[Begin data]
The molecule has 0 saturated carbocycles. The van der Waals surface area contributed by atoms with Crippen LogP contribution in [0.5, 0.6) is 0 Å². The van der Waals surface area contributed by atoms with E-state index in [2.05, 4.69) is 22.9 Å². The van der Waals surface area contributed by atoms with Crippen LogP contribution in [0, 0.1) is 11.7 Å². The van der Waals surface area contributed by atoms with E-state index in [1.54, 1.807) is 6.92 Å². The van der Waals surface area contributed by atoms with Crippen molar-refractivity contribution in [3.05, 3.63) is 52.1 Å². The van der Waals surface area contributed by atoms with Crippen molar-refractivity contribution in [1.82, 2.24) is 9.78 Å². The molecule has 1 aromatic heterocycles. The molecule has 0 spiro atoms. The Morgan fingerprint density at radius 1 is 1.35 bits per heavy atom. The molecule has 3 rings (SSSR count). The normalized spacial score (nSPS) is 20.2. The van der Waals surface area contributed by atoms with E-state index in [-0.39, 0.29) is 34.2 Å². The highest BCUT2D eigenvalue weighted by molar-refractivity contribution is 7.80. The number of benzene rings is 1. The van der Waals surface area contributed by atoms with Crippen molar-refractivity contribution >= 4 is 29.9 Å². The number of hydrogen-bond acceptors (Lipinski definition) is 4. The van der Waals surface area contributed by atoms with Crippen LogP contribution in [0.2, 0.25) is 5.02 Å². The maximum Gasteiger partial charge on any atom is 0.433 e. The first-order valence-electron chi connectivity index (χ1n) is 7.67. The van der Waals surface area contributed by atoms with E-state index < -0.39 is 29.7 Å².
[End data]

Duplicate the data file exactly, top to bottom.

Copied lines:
The molecule has 0 saturated carbocycles. The van der Waals surface area contributed by atoms with Crippen LogP contribution in [0.5, 0.6) is 0 Å². The van der Waals surface area contributed by atoms with E-state index in [2.05, 4.69) is 22.9 Å². The van der Waals surface area contributed by atoms with Crippen LogP contribution in [0, 0.1) is 11.7 Å². The van der Waals surface area contributed by atoms with E-state index in [1.54, 1.807) is 6.92 Å². The van der Waals surface area contributed by atoms with Crippen molar-refractivity contribution in [3.05, 3.63) is 52.1 Å². The van der Waals surface area contributed by atoms with Crippen molar-refractivity contribution in [1.82, 2.24) is 9.78 Å². The molecule has 1 aromatic heterocycles. The molecule has 0 spiro atoms. The Morgan fingerprint density at radius 1 is 1.35 bits per heavy atom. The molecule has 3 rings (SSSR count). The normalized spacial score (nSPS) is 20.2. The van der Waals surface area contributed by atoms with E-state index in [-0.39, 0.29) is 34.2 Å². The highest BCUT2D eigenvalue weighted by molar-refractivity contribution is 7.80. The number of benzene rings is 1. The van der Waals surface area contributed by atoms with Crippen molar-refractivity contribution >= 4 is 29.9 Å². The number of hydrogen-bond acceptors (Lipinski definition) is 4. The van der Waals surface area contributed by atoms with Crippen LogP contribution in [0.2, 0.25) is 5.02 Å². The maximum Gasteiger partial charge on any atom is 0.433 e. The first-order valence-electron chi connectivity index (χ1n) is 7.67. The van der Waals surface area contributed by atoms with E-state index < -0.39 is 29.7 Å².